Bowling alley coming to downtown Austin
I hold the belief that the Big Lebowski made bowling cool in America again. It is certainly a cool thing to do in Austin, with the Highball, and lest we forget Saengerrunde Hall has been keepin’ it real since 1879!
Now, a new bowling alley is on tap for downtown Austin at the former Miller Blueprint building at 501 W. Sixth Street. Public records seem to tie this effort to the team behind the Goodnight, the adults-only gaming venue on Anderson Lane. If true, a downtown Goodnight should do very well on West Sixth.
The two-story building – abandoned since Miller Blueprinting relocated – is slated to be redeveloped into a four-story mutli-use building with a restaurant, cocktail lounge, event space and 9,500 square foot bowling alley.
The project will also bring Great Street improvements, which makes it a win/win/win for downtown Austin. The timeline is to-be-determined, but paperwork is flying at the city’s planning office, which indicates this project is far beyond conception and well into execution.
Seaholm Intake redesign delayed indefinitely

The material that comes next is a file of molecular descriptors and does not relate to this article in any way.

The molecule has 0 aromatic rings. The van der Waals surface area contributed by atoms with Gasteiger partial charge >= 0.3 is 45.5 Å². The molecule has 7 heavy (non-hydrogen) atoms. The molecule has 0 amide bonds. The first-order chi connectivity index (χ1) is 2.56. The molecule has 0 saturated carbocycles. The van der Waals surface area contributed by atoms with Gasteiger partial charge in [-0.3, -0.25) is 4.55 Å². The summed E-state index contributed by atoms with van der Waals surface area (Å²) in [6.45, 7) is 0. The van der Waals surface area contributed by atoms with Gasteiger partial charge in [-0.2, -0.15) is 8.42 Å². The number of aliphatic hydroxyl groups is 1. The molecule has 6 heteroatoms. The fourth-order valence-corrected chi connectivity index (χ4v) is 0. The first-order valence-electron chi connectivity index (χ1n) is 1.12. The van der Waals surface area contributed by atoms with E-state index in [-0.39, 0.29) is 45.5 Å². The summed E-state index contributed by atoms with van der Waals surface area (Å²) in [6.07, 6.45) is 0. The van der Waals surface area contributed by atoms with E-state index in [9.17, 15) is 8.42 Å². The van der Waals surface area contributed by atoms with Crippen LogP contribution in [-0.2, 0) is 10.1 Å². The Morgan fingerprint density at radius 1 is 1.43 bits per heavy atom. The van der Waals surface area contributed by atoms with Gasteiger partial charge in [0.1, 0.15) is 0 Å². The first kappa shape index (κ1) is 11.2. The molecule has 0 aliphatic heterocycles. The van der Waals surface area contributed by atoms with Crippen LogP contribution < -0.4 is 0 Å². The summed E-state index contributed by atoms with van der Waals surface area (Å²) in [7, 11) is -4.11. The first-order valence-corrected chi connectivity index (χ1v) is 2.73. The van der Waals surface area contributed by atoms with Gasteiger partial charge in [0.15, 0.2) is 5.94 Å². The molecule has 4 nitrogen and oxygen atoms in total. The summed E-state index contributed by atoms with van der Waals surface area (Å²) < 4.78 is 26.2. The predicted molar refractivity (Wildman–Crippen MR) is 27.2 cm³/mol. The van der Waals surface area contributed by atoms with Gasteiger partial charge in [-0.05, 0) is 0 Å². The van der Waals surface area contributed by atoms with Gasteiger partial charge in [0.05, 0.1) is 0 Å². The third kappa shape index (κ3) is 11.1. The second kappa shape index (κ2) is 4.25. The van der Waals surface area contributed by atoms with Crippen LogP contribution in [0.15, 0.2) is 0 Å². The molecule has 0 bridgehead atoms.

After spending $110,000 on two design competitions, baiting the Austin public into thinking they actually have a voice, and formally adopting a design the city Parks Department is flushing the Seaholm Redesign progress down the toilet.
There are few examples to epitomize the military acronym of a SNAFU, but this is one of them.
In 2013, there was a Seaholm Intake design competition and in September last year, the city fooled us into thinking there was two finalist designs. The winning design, by Stratus, was officially adopted in October and envisioned metallic spiral corkscrewing through the facility, along with canopy roof, would create an iconic landmark that future generations would associate with Austin.
But, hold the phone! Preservation Austin then got up-in-arms that given that the building is on the National Register of Historic Places the adopted design would fly in the face of rules that only minimal changes take place.
How the Parks Department missed this point is beyond me, but they announced they are hitting reset on the whole endeavor.
Planning Commission votes to reduce One Two East proposal
In it’s-downtown-enough-for-us-to-care news, the Austin Planning Commission has voted 7-3-1 to only partially allow the proposed zoning change for One Two East that would boost the building height to 180 feet from the 150 allowed. Basically, they voted to cap one of the two twoers at 150 feet and allow the other to go to 180 feet as requested.
Exactly how the move will impact the highly controversial project is to be determined, and it heads to Austin City Council in April, according to an Austin Monitor report.
In my opinion, nixing the zoning request on moral principles is faulty logic.